It Does Not Matter that Buybacks Have Driven the Stock Market

A couple of weeks ago, Adam Tooze tweeted a Deutsche Bank Global Research piece that argued that the stock market rally has been driven by share buybacks. The upshot was that the stock market rally was hollow; an artifact of companies pumping their own stock.

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More recently, I found out from a friend on Facebook that David Kostin, Goldman’s chief equity strategist, shared the view. Kostin says that ‘buybacks have represented the single largest source of US equity demand in each of the last several years, and we believe higher volatility and lower equity valuations are among the likely consequences of reduced buybacks.’ These interpretations are based on a conflation of economics and accounting.

Share buybacks have indeed been so prevalent that net equity issuance has been negative since 2003. So, buybacks have been driving stock valuations. The question is whether that is a parlor trick or otherwise.

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Buybacks are an alternative to dividends as a technique of transferring surplus earnings to shareholders. They have become increasingly prevalent because of tax advantages – dividends are treated as income on which you pay your 30-40 percent marginal rate; equity gains are treated as capital gains only when you liquidate your investment and on which you pay 15 percent. But whether the firm announces buybacks or dividends, only actual economic surplus is disbursed to shareholders. This means that, at the macro level, whether the stock market is up because of buybacks or higher dividends, it is still a sign of corporate health.

Whether or not ‘lower equity valuations are among the likely consequences of reduced buybacks,’ as Goldman’s chief strategist insists, depends on the economic driver of reduced buybacks. If the reduction in buybacks is the result of lower earnings, that is, a smaller economic surplus of US firms, then lower equity valuations will follow. On the other hand, if the reduction in buybacks is the result of firms rotating back from buybacks to dividends in terms of how they reward their shareholders, then lower equity valuations will not follow. In either case, at issue is the future trajectory of the economic surplus of US firms, not their formal strategy of rewarding their shareholders.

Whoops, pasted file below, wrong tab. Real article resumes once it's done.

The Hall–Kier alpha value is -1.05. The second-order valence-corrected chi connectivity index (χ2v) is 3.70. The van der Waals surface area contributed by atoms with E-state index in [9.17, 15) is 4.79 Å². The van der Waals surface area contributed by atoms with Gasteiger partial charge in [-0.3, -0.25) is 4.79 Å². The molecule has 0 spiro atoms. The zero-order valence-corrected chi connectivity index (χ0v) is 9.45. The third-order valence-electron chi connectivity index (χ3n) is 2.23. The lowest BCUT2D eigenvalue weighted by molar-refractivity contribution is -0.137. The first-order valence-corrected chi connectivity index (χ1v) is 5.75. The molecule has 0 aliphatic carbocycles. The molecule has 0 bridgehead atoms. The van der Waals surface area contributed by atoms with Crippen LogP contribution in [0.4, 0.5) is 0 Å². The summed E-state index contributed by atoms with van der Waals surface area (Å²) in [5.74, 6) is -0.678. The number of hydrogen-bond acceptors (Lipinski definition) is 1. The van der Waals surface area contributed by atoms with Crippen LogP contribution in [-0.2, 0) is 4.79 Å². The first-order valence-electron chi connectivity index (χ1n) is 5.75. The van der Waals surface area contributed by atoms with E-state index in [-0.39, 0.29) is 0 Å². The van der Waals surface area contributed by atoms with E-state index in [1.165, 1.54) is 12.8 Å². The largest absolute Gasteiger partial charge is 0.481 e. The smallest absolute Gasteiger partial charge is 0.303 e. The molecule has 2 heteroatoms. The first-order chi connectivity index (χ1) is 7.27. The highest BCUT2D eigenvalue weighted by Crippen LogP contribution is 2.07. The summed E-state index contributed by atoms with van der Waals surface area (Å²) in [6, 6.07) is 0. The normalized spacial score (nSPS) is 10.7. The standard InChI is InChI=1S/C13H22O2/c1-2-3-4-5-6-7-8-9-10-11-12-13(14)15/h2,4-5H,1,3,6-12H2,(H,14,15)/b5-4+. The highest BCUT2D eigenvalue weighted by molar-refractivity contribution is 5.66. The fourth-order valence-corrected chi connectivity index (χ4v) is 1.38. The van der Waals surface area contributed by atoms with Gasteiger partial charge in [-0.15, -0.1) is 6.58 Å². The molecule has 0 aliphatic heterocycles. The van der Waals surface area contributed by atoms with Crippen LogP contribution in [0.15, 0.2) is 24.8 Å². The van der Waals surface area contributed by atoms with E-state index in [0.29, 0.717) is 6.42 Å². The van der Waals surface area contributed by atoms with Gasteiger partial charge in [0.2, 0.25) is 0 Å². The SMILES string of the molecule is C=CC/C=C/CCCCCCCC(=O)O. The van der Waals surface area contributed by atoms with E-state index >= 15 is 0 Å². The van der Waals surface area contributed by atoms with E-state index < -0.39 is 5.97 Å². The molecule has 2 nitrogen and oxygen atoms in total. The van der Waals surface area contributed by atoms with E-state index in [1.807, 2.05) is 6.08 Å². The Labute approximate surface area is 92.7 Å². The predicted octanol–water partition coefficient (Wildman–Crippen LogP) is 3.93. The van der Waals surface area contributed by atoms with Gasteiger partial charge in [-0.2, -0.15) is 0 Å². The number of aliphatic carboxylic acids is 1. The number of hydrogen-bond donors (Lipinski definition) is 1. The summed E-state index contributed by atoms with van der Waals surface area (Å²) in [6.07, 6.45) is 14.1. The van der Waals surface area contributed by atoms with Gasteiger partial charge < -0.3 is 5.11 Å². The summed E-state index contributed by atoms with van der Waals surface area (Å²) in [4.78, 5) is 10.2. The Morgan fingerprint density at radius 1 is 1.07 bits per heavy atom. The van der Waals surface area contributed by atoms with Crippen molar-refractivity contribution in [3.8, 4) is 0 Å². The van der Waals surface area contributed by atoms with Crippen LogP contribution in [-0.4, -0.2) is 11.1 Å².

Subject to fluctuations in the valuation cycle, that is to say, subject to time-varying risk aversion, the future of the US stock market will reflect the economic standing of US firms irrespective of whether or not firms continue to choose buybacks over dividends. They are likely to choose buybacks as long as present tax laws remain on the books.

There is, of course, the problem of moral hazard. Firms may prop up their own shares through buybacks even when their economic surplus is lower. This may boost the value of their stocks in the short term; with attendant rewards for executives whose compensation is tied to the stock’s performance. But such a strategy cannot be sustained for very long at all. Sooner or later, persistently poor economic performance would make such parlor tricks impossible. Nevertheless, such pumping schemes are ripe for insider exploitation, erode investor and public confidence in our economic institutions, and should be carefully monitored. That’s the responsibility of the SEC and the Justice Department. In as much as they affect overall stock market valuations, they are second-order correction terms that can be ignored by patient investors.

Parenthetically, nimble trading firms may want to track such shenanigans closely to harvest the premium associated with these anomalies. But we are here talking about zeroth-order or first-order approximations of overall stock market valuation.

Are stock market valuations likely to be lower or higher in the exit from the present crisis? That depends overwhelmingly on three factors: (1) How strongly the earnings of US firms recover; a function of economic growth and the relative bargaining power of capital and labor. (2) The monetary strategy of the US Federal Reserve; a function of both economic growth and the future path of inflation. (3) Time-variation in the market-wide risk aversion; a function of the risk appetite of market-based intermediaries, above all, US securities broker-dealers.